The Greek tells us a lot more than our English word.
When he disembarked and saw the vast crowd,his heart was moved with pity for them,for they were like sheep without a shepherd;and he began to teach them many things.—Mark 6:34
Of the four canonical gospels, Mark is both the oldest and the shortest. There is an urgency in Mark’s account of the life and ministry of Jesus and he doesn’t spend any more time or words than are necessary to move the story along. And so, this means that when we read Mark’s Gospel, we must pay careful attention to the details he includes and to the words he uses.
In the portion of the Gospel we hear this Sunday, Mark tells us that Jesus and the Twelve have gone into the desert for a bit of a reprieve from the growing number of would-be followers and fans who have begun to flock to Jesus. The location is an important part of this story because, in the Scriptures, the desert isn’t only a place of solitude or escape. The desert was a reminder of the 40 years the People of Israel spent wandering after the Exodus, but it was also the place where God made a covenant with his people, claiming them as his own special possession. This was a place of temptation, but also a place of covenant and recommitment.
Mark tells us that the crowds weren’t deterred by Jesus’ journey into the desert. It would seem that they even knew where Jesus and the Twelve were headed, because the crowd arrived there ahead of them. And here, Mark gives us one of his most powerful statements about how Jesus saw himself in relation to these people he came to serve: he was moved with pity. Unfortunately, our English word “pity” doesn’t capture the energy of the original text. Mark, our careful author, uses the Greek word splanchnizomai to convey Jesus’ feelings, telling us that Jesus was “moved in his guts.” This wasn’t just sadness. This was a deep, intense emotional response to a crowd that he saw them as a flock of sheep in need of a shepherd. The crowd was looking for someone or something to follow, who could give them what they needed. This is, in fact, a sharp indictment of the religious leaders who were not fulfilling their mission to shepherd the people. This theme is brought out more clearly in the passage we hear from the Prophet Jeremiah in the First Reading:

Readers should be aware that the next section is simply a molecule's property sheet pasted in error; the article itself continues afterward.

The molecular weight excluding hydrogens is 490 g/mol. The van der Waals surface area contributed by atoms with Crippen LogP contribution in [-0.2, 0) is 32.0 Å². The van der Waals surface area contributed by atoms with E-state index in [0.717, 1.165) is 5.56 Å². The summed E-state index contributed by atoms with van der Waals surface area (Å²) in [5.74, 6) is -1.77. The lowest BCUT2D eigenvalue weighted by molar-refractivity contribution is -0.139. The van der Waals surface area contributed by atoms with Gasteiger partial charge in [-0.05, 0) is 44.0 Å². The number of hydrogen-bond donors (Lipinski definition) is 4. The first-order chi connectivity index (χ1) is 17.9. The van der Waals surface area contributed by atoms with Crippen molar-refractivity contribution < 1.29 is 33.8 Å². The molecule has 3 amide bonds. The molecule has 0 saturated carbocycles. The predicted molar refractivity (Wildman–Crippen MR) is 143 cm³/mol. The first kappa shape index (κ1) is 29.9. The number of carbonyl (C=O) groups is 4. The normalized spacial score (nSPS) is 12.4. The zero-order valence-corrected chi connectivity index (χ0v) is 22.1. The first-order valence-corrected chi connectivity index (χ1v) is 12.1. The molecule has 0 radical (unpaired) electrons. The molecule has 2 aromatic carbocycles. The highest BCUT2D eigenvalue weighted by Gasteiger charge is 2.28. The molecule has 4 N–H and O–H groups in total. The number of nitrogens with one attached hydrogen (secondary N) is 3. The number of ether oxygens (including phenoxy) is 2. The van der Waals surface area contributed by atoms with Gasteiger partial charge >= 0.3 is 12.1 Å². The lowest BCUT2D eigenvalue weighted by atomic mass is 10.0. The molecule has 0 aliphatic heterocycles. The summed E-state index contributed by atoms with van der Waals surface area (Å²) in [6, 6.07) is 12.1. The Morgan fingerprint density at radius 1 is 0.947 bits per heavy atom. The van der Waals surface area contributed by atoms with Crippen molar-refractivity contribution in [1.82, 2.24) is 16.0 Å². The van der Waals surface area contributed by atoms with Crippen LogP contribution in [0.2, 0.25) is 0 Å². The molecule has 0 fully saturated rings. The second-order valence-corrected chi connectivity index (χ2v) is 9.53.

Woe to the shepherds
who mislead and scatter the flock of my pasture…
I myself will gather the remnant of my flock,
from all the lands to which I have driven them
and bring them back to their meadow.
Jesus fulfills Jeremiah’s prophecy as he begins to teach the people, gathering together these sinners and seeker as a new flock. And, just as God made a covenant with the people of Israel in the desert, calling together the Chosen People, Jesus, the Good Shepherd, is gathering into a new flock those who were scattered by careless or ineffective religious leaders.
There are many people who are scattered in the deserts of our world today. Those who have been robbed of their dignity, who have been abandoned, those on the margins, or those who feel judged and rejected for any of a thousand reasons. But the lesson Jesus offers us in this Gospel reading is the same that he modeled for the Twelve that day in the desert: We are also to approach these scattered sheep with pity and compassion, with deep emotion and affection, and invite them into the flock of our Good Shepherd.
When have I felt disappointment or disillusionment because of religious leaders? To whom did I turn for guidance and comfort?When have I met the Lord in the desert-moments of my life? What gifts have I received from God in those bleak and barren times? Who are the people in my family, parish, and community I can reach out to, after the example of Jesus?
Words of Wisdom: “When Jesus saw the crowd harassed and dejected like sheep without a shepherd, he felt with them in the center of his being (Mt 9:36). When Jesus saw the blind, the paralyzed, and the deaf being brought to him from all directions, he trembled from within and experienced their pains in his own heart (Mt 14:14). When he noticed that the thousands who had followed him for days were tired and hungry, Jesus said, I am moved with compassion (Mk 8:2). And so it was with the two blind men who called after him (Mt 9:27), the leper who fell to his knees in front of him (Mk 1:41), and the widow of Nain who was burying her only son (Lk 7:13). They moved Jesus, they made him feel with all his intimate sensibilities the depth of their sorrow. He became lost with the lost, hungry with the hungry, and sick with the sick. In Jesus, all suffering was sensed with a perfect sensitivity.”—from Compassion: A Reflection on the Christian Life by Henri Nouwen, Donald P. McNeil, and Doulgas A. Morrison